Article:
I’ve asked myself if I would want a cure for my autism if it wasn’t mythical (the cure, not the autism). I’m a logical type, I’m not bound to any one part of me; if you told me I could replace my feet with wheels, I’d definitely weigh up the pros and cons (stairs would be a pain, but I’d really like whizzing along, a lot would come down to just how good the suspension would be), thinking things through is what I do.
To decide whether getting rid of my autism would be good or not, I’d first have to define which bits of me are the autism, and what would replace them. How could I begin to quantify that?
Some of my greatest joys, my purest moments of happiness, are found in the patterns I see all around me. In the way a butterfly flutters, or a wall crumbles; in the way the sunlight folds itself on water. I have seen how people without autism see those things, they can appreciate a prettiness, but I’ve never seen an expression of joy at them. I’ve never seen those things nourish them, the way they nourish me.
Is that the autism?
Or is it the exhaustion I get from small talk? Is it the headache that builds and pulses whilst I focus on responding correctly to something inane and hard? Is it the terrible combination of needing to concentrate the hardest on something that I find both boring and difficult?
Or is it the pleasure I find in communicating with someone who skips those bits. The connection made in bouncing ideas back and forth as they appear. The freedom of sharing my thoughts without fear of judgement.
It’s not interactions that my autism hates, it’s the wrong kinds of interactions.
What would I be replacing my processes with? It would be nice to enjoy small talk I suppose, but it would be equally as nice if I just didn’t have to do it.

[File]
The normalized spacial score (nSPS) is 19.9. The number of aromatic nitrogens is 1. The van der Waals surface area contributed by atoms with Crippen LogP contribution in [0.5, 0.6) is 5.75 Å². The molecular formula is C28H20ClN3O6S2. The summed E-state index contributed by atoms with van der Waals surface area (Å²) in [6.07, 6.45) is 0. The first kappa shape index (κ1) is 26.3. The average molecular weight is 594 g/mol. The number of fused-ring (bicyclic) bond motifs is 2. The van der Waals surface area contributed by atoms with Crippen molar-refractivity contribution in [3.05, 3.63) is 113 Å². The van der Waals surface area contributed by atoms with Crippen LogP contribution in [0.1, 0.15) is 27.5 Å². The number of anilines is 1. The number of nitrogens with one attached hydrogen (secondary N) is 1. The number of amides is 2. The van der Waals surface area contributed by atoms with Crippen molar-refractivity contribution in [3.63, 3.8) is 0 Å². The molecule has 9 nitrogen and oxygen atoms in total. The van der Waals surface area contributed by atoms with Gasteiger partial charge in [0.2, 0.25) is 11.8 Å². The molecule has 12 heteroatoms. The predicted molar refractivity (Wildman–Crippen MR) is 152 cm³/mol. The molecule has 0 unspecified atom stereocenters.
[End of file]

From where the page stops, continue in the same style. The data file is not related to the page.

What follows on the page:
Should I pull all the tendrils of me apart, just to be able to participate in something that has no value in itself. Small talk is a means to an end, it’s a conduit, it’s a way to build relationships on multiple small, inoffensive interactions. It’s the equivalent of a dog sniffing another dog. It’s just what people do.
Not all people. Not all non-autistics.
What would I cure if I could? I’d cure small talk. I’d inoculate against it. I’d start a campaign to wipe it out.
We would learn new ways to find out if we were compatible humans. Small doses of big talk. We could quickly work through to our fundamental views, and sense of humour, and no time would be wasted on vagaries.
Or I could be tolerant, and accept that some people really like small talk, and that’s ok. Some people don’t like passionate exchanges, they find them too much. Some people prefer to jabber, some people prefer to listen, some people prefer to speak, some people prefer to sign.
From my point of view, I am not the disordered one. There is structure to my needs. There is logic in the way I like to communicate. I am happy with fewer, but more meaningful, interactions. Many need constant, but smaller, contact, to keep them going. They graze on socialising in a herd, whilst I swallow mine whole, in one sitting, and then snake-like, sleep and digest until I feel hungry again.
Would I cure my autism? Would you cure your addiction to interaction? Should anyone change how they do things, just because they need to do things a little differently?
I have a secret, it’s not big or important or mind-blowing, but I’ll share it anyway. I like me.
It took me a long time to choose to do that; a lifetime of self-criticism and disappointment in my limits, but I got there in the end.
I like me, and the people who like who and how I am also like me. I fit into my world, once I realised that listening to my needs was not a terrible thing to do.
Curing me of how I interact would mean not just changing who I am, but changing how I interact with everything. I would have to rebuild from the ground up. I would have to unlearn all my skills, I would not be the person my husband fell in love with, or my friends like to laugh with. What would my humour be? Would I suddenly think cushions were important? Would I find that all my best bits could blossom, or would they wilt away?
Maybe for a day. I would like to try your way for a day. Just 24 little hours. That would do. I would enjoy the social-energy, and flit from person to person with the buzz of a bumble-bee.
Then when the sun set, I could wake up and marvel at the swirls in the sky, and the shadows on the ceiling, and the curls in my daughter’s hair. All my senses would flood back, my deep empathy, my ever-present textures, and I would be home again.
I would be me.